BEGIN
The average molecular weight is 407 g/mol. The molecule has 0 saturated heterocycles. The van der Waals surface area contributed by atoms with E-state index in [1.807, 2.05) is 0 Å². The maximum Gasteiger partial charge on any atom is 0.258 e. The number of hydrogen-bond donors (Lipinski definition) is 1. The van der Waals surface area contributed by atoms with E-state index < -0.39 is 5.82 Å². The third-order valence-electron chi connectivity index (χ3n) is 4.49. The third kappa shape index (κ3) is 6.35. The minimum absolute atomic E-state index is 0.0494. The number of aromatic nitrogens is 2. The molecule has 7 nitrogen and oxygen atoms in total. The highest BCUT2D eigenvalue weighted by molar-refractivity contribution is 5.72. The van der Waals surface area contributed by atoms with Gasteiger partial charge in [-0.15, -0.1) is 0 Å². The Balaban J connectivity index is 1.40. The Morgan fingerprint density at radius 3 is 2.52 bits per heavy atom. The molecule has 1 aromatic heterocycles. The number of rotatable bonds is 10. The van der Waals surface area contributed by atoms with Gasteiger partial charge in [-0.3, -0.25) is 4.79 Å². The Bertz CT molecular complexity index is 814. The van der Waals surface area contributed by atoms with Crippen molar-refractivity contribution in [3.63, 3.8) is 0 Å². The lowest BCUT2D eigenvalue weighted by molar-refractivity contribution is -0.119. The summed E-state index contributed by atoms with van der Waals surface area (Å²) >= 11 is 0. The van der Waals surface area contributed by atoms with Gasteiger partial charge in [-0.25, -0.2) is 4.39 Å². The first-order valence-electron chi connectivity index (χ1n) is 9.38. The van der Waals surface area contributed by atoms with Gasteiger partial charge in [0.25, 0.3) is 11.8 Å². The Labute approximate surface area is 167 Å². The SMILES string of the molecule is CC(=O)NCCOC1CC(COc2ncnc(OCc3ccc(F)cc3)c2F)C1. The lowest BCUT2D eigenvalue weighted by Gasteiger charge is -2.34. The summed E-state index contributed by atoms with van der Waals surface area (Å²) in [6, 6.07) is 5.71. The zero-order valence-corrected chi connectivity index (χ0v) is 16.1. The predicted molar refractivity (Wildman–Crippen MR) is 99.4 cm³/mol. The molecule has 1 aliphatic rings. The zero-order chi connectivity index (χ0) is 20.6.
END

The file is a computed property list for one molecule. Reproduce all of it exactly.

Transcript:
The average molecular weight is 407 g/mol. The molecule has 0 saturated heterocycles. The van der Waals surface area contributed by atoms with E-state index in [1.807, 2.05) is 0 Å². The maximum Gasteiger partial charge on any atom is 0.258 e. The number of hydrogen-bond donors (Lipinski definition) is 1. The van der Waals surface area contributed by atoms with E-state index < -0.39 is 5.82 Å². The third-order valence-electron chi connectivity index (χ3n) is 4.49. The third kappa shape index (κ3) is 6.35. The minimum absolute atomic E-state index is 0.0494. The number of aromatic nitrogens is 2. The molecule has 7 nitrogen and oxygen atoms in total. The highest BCUT2D eigenvalue weighted by molar-refractivity contribution is 5.72. The van der Waals surface area contributed by atoms with Gasteiger partial charge in [-0.15, -0.1) is 0 Å². The Balaban J connectivity index is 1.40. The Morgan fingerprint density at radius 3 is 2.52 bits per heavy atom. The molecule has 1 aromatic heterocycles. The number of rotatable bonds is 10. The van der Waals surface area contributed by atoms with Gasteiger partial charge in [-0.3, -0.25) is 4.79 Å². The Bertz CT molecular complexity index is 814. The van der Waals surface area contributed by atoms with Crippen molar-refractivity contribution in [3.63, 3.8) is 0 Å². The lowest BCUT2D eigenvalue weighted by molar-refractivity contribution is -0.119. The summed E-state index contributed by atoms with van der Waals surface area (Å²) >= 11 is 0. The van der Waals surface area contributed by atoms with Gasteiger partial charge in [-0.25, -0.2) is 4.39 Å². The first-order valence-electron chi connectivity index (χ1n) is 9.38. The van der Waals surface area contributed by atoms with Gasteiger partial charge in [0.25, 0.3) is 11.8 Å². The Labute approximate surface area is 167 Å². The SMILES string of the molecule is CC(=O)NCCOC1CC(COc2ncnc(OCc3ccc(F)cc3)c2F)C1. The lowest BCUT2D eigenvalue weighted by Gasteiger charge is -2.34. The summed E-state index contributed by atoms with van der Waals surface area (Å²) in [6, 6.07) is 5.71. The zero-order valence-corrected chi connectivity index (χ0v) is 16.1. The predicted molar refractivity (Wildman–Crippen MR) is 99.4 cm³/mol. The molecule has 1 aliphatic rings. The zero-order chi connectivity index (χ0) is 20.6.